America’s Parks in Nostalgic Print
Artist and photographer Rob Decker's nostalgic posters of America's national parks celebrate the history of our public lands
Do you remember your first experience at one of America’s national parks? Were you in awe of the magnificence of the Grand Canyon? Or stunned by the colors of Rocky Mountain National Park in the fall? Regardless of where you were, it’s a sure bet that your experience at one of the country’s 61 protected parks is one you won’t forget.
Rob Decker, a photographer and graphic designer, grew up in California and is partial to Yosemite National Park. “There’s nothing quite like the valley, its waterfalls, the Merced River and amazing granite monoliths,” he muses.
Decker took inspiration from the protected lands and created nostalgic, WPA-style posters of our national parks. “The WPA-style is both nostalgic and timeless,” says Decker. “But I think I was first drawn to the iconic images represented in the artwork. I try to replicate that by capturing the single, iconic image that best represents each park—the image that most visitors would likely have seen and remember as part of their own experiences there.”
Rob Decker in Rocky Mountain National Park.
Decker credits his grandfather for introducing him to photography at a young age. With his first camera in-hand at just six years old, a Kodak Duaflex camera with black and white 120-roll film, photography became part of Decker’s life for good.
In 1979 when he was 19 years old, Decker studied under famed photographer Ansel Adams. “That was the moment that really brought my love of photography and the national parks together, and I have been visiting, exploring and photographing them ever since.”
Each poster is based on Decker’s original photography blended with technique called High Dynamic Range or HDR. “I generally take five to nine images and combine them to gather the full range of light and color. I then run this composite image through a process I’ve developed that makes the image look more like an illustration than a photograph, and reduces the number of colors, which helps to simulate the WPA style,” he says.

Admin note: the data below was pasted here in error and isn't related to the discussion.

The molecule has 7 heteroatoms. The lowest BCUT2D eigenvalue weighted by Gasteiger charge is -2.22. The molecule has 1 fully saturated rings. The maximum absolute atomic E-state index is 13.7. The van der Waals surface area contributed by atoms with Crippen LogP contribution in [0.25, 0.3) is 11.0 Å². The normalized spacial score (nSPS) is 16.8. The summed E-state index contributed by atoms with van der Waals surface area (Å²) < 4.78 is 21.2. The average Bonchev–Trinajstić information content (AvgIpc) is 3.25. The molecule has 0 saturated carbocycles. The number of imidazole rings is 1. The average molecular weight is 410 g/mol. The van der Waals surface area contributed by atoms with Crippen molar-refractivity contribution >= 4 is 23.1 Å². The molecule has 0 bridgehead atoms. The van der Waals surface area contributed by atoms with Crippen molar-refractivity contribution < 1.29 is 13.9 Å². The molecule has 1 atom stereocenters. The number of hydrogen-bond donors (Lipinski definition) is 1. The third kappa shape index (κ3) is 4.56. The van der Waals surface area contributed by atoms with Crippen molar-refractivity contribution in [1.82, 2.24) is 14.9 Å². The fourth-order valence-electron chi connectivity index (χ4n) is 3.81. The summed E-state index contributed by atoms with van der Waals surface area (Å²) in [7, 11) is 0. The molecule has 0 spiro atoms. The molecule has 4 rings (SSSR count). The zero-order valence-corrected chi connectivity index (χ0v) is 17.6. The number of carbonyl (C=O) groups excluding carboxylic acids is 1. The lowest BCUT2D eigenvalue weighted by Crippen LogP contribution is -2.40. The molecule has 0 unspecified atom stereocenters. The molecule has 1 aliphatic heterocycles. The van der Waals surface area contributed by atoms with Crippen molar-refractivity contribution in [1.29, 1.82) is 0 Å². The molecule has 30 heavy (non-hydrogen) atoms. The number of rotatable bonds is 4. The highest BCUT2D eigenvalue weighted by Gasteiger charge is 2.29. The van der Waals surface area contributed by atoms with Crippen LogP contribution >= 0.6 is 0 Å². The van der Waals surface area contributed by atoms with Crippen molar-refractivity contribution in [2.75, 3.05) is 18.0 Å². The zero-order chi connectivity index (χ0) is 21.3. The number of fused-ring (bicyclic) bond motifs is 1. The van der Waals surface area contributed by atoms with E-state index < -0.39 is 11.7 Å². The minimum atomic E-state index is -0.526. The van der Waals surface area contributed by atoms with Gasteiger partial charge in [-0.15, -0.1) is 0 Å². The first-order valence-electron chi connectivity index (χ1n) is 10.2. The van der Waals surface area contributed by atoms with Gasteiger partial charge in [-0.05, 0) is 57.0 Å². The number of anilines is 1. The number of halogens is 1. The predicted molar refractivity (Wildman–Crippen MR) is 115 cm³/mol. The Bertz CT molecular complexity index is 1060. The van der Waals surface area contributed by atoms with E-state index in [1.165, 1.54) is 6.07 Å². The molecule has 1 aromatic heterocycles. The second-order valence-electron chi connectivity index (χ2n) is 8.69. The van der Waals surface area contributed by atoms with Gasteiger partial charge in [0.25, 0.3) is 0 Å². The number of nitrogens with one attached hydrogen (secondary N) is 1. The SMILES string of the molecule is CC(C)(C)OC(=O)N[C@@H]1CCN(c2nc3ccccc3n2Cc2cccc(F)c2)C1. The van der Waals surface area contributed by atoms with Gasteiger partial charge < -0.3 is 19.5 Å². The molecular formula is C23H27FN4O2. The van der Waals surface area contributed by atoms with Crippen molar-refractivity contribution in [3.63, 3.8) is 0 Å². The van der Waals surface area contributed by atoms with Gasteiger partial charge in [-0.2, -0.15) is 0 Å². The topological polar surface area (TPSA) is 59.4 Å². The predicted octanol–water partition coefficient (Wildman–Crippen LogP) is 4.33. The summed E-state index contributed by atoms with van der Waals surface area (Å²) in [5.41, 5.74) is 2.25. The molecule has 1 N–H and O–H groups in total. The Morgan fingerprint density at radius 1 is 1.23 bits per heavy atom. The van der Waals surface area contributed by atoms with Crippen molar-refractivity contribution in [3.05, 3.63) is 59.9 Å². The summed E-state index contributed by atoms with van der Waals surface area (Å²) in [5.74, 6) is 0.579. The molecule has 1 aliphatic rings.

The most challenging part for Decker isn’t the complicated HDR process, but finding a handful of words to accurately describe the park while still offering a sense of what to see and what to do there.
Decker’s prints include Old Faithful’s gushing geyser in Yellowstone National Park, the sharp peaks of Grand Teton National Park, the cliff dwellings of Mesa Verde National Park, the subtropical wilderness of Everglades National Park and so many more.
“In an ever-increasing digital age, I think it’s important to step back every once in a while and unplug, take a deep breath, and feed the soul,” Decker notes. “Taking the opportunity to relax and reflect on life is important, as is the chance to learn new things, create life-long memories or experience something that could only happen in a national park, like the annual elk rut in Rocky Mountain National Park.”
Keeping in mind the mission of honoring our protected lands, Decker chose an environmentally-friendly printing option for the posters. Every poster, artist proof and postcard he produces is printed in the USA on 100%-recycled, domestically-produced stock with soy-based inks. “Not only do we need to protect the national parks, but we need to protect the planet. Recycled paper, and soy-based inks are just one way to do that,” says Decker.
Decker also donates 10% of his annual profits back to many organizations that support our national parks.
For more information on Rob Decker’s national parks posters, or to find your favorite park in nostalgic illustration, visit national-parks-posters.com.